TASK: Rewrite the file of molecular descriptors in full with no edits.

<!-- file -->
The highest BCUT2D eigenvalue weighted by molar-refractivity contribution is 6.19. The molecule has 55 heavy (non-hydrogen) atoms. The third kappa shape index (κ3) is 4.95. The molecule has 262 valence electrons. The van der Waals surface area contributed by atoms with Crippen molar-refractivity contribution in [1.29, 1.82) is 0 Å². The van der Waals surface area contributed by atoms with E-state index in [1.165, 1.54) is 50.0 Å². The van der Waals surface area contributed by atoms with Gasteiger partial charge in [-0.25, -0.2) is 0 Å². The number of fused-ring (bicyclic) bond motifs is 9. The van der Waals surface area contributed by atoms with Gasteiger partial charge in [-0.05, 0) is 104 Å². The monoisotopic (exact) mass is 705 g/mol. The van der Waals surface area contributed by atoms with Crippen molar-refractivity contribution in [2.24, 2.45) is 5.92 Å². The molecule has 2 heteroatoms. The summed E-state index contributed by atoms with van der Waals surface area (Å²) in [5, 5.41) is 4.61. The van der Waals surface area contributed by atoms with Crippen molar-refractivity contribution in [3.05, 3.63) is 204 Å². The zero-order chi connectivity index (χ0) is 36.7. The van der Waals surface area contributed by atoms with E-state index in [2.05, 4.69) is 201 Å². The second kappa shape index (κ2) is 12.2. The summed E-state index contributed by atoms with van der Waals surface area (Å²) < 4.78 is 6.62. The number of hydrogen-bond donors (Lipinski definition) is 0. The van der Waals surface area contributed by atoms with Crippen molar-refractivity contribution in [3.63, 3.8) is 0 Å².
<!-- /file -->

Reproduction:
The highest BCUT2D eigenvalue weighted by molar-refractivity contribution is 6.19. The molecule has 55 heavy (non-hydrogen) atoms. The third kappa shape index (κ3) is 4.95. The molecule has 262 valence electrons. The van der Waals surface area contributed by atoms with Crippen molar-refractivity contribution in [1.29, 1.82) is 0 Å². The van der Waals surface area contributed by atoms with E-state index in [1.165, 1.54) is 50.0 Å². The van der Waals surface area contributed by atoms with Gasteiger partial charge in [-0.25, -0.2) is 0 Å². The number of fused-ring (bicyclic) bond motifs is 9. The van der Waals surface area contributed by atoms with Gasteiger partial charge in [-0.05, 0) is 104 Å². The monoisotopic (exact) mass is 705 g/mol. The van der Waals surface area contributed by atoms with Crippen molar-refractivity contribution in [2.24, 2.45) is 5.92 Å². The molecule has 2 heteroatoms. The summed E-state index contributed by atoms with van der Waals surface area (Å²) in [5, 5.41) is 4.61. The van der Waals surface area contributed by atoms with Crippen molar-refractivity contribution in [3.05, 3.63) is 204 Å². The zero-order chi connectivity index (χ0) is 36.7. The van der Waals surface area contributed by atoms with E-state index in [2.05, 4.69) is 201 Å². The second kappa shape index (κ2) is 12.2. The summed E-state index contributed by atoms with van der Waals surface area (Å²) < 4.78 is 6.62. The number of hydrogen-bond donors (Lipinski definition) is 0. The van der Waals surface area contributed by atoms with Crippen molar-refractivity contribution in [3.63, 3.8) is 0 Å².